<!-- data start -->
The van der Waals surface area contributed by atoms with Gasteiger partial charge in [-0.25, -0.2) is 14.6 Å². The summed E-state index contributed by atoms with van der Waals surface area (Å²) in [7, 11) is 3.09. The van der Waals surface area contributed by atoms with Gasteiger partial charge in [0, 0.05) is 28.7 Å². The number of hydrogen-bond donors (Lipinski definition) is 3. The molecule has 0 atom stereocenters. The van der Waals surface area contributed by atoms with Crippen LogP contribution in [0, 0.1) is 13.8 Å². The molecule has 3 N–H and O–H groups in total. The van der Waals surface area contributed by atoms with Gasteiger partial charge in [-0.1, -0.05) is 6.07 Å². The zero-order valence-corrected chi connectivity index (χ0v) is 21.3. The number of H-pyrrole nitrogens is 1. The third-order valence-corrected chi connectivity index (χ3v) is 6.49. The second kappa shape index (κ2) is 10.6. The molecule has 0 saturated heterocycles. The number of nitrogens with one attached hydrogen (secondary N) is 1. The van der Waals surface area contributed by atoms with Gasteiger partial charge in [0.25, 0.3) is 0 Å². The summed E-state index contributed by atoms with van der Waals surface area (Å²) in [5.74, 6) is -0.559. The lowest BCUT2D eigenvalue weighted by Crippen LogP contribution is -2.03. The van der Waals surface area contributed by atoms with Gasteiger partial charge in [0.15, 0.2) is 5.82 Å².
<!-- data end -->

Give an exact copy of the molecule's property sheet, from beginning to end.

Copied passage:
The van der Waals surface area contributed by atoms with Gasteiger partial charge in [-0.25, -0.2) is 14.6 Å². The summed E-state index contributed by atoms with van der Waals surface area (Å²) in [7, 11) is 3.09. The van der Waals surface area contributed by atoms with Gasteiger partial charge in [0, 0.05) is 28.7 Å². The number of hydrogen-bond donors (Lipinski definition) is 3. The molecule has 0 atom stereocenters. The van der Waals surface area contributed by atoms with Crippen LogP contribution in [0, 0.1) is 13.8 Å². The molecule has 3 N–H and O–H groups in total. The van der Waals surface area contributed by atoms with Gasteiger partial charge in [-0.1, -0.05) is 6.07 Å². The zero-order valence-corrected chi connectivity index (χ0v) is 21.3. The number of H-pyrrole nitrogens is 1. The third-order valence-corrected chi connectivity index (χ3v) is 6.49. The second kappa shape index (κ2) is 10.6. The molecule has 0 saturated heterocycles. The number of nitrogens with one attached hydrogen (secondary N) is 1. The van der Waals surface area contributed by atoms with Gasteiger partial charge in [0.25, 0.3) is 0 Å². The summed E-state index contributed by atoms with van der Waals surface area (Å²) in [5.74, 6) is -0.559. The lowest BCUT2D eigenvalue weighted by Crippen LogP contribution is -2.03. The van der Waals surface area contributed by atoms with Gasteiger partial charge in [0.15, 0.2) is 5.82 Å².